How to Control Garden Pests With Flowers & Herbs


Insecticides can be both expensive and ineffective. Try a different technique for controlling gardening pests--natural enemies. Some plants are so effective at keeping pests off your plants you'll wonder why you ever spent the money on chemical pesticides.

Step 1

Make a tea from herbs. Pour 4 cups boiling water over any or all of the following herbs: basil leaves, borage leaves, chervil, comfrey, crushed elderberries, crushed garlic, marigold flowers, pyrethrum flowers, horseradish root, hot peppers (cut into pieces), catmint leaves, petunia leaves, and rue leaves. Let the tea cool before pouring it into a spray bottle and applying to to the affected plants. This spray is a general organic pesticide that deters many pests and kills aphids.

Step 2

Plant different plants in your garden to keep pests away from specific plants. Four o'clocks attract Japanese beetles, who eat it and are poisoned by it. African Marigolds and Dahlias repel nematodes. Garlic repels aphids. Mint repels mice, moles and ants. Chervil deters slugs and aphids. Borage attracts bees and repels cabbage worms and horn worms. Dill deters aphids, but attracts hornworm, so don't plant it near tomatoes. Plant horseradish in containers and place them in the potato patch to keep away Colorado potato bugs, or make a spray from the root to spray on the potato leaves. Plant nasturtium throughout your garden to deter aphids, spider mites, whitefly and cucumber beetle. Yarrow attracts predatory wasps and helpful ladybugs, which eat aphids. Yarrow is very invasive, so plant carefully. Lavender blossoms repel fleas, whitefly and moths. Catnip deters flea beetles, Japanese beetles, aphids, squash bugs, ants and weevils. Rosemary deters carrot flies, cabbage moths and bean beetles.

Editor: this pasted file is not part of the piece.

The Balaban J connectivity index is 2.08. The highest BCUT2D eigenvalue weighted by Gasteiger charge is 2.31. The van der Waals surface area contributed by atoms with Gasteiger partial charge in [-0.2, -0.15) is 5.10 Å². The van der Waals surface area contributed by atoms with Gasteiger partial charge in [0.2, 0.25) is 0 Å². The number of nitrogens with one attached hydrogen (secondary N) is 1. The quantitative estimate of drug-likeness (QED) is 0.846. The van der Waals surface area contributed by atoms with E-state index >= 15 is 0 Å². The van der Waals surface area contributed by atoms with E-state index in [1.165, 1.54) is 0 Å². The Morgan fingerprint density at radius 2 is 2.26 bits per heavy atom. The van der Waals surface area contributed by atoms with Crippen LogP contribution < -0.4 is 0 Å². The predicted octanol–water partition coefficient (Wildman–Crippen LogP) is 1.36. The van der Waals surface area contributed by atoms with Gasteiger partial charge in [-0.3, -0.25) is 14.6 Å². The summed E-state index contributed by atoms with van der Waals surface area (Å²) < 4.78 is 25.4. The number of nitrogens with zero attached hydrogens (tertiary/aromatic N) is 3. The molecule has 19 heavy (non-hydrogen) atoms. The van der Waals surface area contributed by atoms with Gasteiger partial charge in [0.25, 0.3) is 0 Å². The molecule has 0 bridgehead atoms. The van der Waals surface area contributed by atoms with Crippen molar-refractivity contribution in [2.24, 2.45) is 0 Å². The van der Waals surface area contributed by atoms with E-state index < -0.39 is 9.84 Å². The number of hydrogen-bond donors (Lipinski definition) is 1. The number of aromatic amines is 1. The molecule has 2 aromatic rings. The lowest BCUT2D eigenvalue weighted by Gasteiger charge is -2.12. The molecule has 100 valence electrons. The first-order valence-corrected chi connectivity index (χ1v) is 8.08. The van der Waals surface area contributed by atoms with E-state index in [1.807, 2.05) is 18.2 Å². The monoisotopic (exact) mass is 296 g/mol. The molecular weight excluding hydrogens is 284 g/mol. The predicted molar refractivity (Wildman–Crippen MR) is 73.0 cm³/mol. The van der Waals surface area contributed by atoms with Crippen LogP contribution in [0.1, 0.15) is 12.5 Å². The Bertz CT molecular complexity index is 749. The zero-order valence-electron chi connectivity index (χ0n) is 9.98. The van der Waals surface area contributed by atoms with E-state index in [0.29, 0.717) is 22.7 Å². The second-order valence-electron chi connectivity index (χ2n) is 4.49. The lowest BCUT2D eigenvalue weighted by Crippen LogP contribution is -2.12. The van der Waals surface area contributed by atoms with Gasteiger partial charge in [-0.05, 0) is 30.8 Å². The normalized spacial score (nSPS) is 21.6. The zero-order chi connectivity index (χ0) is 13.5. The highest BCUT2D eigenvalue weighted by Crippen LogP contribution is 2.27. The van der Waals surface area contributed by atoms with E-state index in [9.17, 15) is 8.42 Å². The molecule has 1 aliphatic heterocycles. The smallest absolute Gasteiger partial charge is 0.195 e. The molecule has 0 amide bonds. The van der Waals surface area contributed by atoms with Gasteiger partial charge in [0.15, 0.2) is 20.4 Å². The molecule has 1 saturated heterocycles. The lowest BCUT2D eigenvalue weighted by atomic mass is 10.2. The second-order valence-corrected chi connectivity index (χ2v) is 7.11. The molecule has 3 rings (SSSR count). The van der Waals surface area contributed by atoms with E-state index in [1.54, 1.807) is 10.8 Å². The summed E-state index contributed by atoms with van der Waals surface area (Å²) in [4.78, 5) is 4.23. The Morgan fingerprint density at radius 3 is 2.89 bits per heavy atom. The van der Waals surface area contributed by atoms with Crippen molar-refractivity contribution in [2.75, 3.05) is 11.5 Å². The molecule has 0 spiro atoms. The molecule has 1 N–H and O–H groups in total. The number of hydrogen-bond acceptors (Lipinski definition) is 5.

Step 3

Lay branches of these herbs in the rows of your garden: rue, mint, lemon balm (also rub on your skin to repel mosquitoes), and wormwood. As you touch or step on the branches, oils are released that deter pests.

Tips and Warnings

  • Never include wormwood in a spray used on vegetables, as it could be toxic.

Things You'll Need

  • Boiling water
  • Spray bottles


  • Companion Planting: Natural Ways to Control Pests
  • GH Organics: Companion Planting
  • The Farm: Companion Planting
Keywords: organic gardening, companion planting, organic pesticides

About this Author

Linda Batey has been working as a freelance writer for two years and specializes in travel writing. She also writes on Helium,,,, trazzler and She has been published in "Gardening Inspirations" magazine. Batey holds an Associates Degree in paralegal from Beal College. She also is knowledgable is gardening, herbal and home remedies.